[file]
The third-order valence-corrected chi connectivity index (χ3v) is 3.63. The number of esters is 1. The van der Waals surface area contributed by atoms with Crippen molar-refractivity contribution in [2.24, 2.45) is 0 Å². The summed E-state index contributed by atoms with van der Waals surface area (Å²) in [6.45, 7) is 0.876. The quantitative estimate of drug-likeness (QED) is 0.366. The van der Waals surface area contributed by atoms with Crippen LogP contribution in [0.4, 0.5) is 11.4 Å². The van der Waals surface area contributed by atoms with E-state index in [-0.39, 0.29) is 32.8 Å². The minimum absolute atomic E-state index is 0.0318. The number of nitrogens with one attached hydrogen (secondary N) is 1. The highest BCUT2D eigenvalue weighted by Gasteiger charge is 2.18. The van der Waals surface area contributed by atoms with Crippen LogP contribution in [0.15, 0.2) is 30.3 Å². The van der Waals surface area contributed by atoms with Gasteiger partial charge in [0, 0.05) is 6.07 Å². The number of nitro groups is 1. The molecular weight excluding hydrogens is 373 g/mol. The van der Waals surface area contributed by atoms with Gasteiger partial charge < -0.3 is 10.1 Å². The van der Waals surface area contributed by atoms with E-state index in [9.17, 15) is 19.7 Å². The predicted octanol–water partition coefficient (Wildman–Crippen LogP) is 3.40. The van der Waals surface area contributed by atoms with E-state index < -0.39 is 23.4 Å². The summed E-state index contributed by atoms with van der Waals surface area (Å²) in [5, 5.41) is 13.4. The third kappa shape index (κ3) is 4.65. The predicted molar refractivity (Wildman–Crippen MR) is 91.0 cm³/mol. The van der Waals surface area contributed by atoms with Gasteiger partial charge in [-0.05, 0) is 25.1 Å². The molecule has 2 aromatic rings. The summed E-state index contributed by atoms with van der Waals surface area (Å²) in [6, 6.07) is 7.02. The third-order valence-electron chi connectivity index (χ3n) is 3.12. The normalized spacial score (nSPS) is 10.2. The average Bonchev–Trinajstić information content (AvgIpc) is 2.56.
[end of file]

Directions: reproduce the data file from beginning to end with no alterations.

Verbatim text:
The third-order valence-corrected chi connectivity index (χ3v) is 3.63. The number of esters is 1. The van der Waals surface area contributed by atoms with Crippen molar-refractivity contribution in [2.24, 2.45) is 0 Å². The summed E-state index contributed by atoms with van der Waals surface area (Å²) in [6.45, 7) is 0.876. The quantitative estimate of drug-likeness (QED) is 0.366. The van der Waals surface area contributed by atoms with Crippen LogP contribution in [0.4, 0.5) is 11.4 Å². The van der Waals surface area contributed by atoms with E-state index in [-0.39, 0.29) is 32.8 Å². The minimum absolute atomic E-state index is 0.0318. The number of nitrogens with one attached hydrogen (secondary N) is 1. The highest BCUT2D eigenvalue weighted by Gasteiger charge is 2.18. The van der Waals surface area contributed by atoms with Crippen LogP contribution in [0.15, 0.2) is 30.3 Å². The van der Waals surface area contributed by atoms with Gasteiger partial charge in [0, 0.05) is 6.07 Å². The number of nitro groups is 1. The molecular weight excluding hydrogens is 373 g/mol. The van der Waals surface area contributed by atoms with Gasteiger partial charge < -0.3 is 10.1 Å². The van der Waals surface area contributed by atoms with E-state index in [9.17, 15) is 19.7 Å². The predicted octanol–water partition coefficient (Wildman–Crippen LogP) is 3.40. The van der Waals surface area contributed by atoms with E-state index < -0.39 is 23.4 Å². The summed E-state index contributed by atoms with van der Waals surface area (Å²) in [5, 5.41) is 13.4. The third kappa shape index (κ3) is 4.65. The predicted molar refractivity (Wildman–Crippen MR) is 91.0 cm³/mol. The van der Waals surface area contributed by atoms with Gasteiger partial charge in [-0.05, 0) is 25.1 Å². The molecule has 2 aromatic rings. The summed E-state index contributed by atoms with van der Waals surface area (Å²) in [6, 6.07) is 7.02. The third-order valence-electron chi connectivity index (χ3n) is 3.12. The normalized spacial score (nSPS) is 10.2. The average Bonchev–Trinajstić information content (AvgIpc) is 2.56.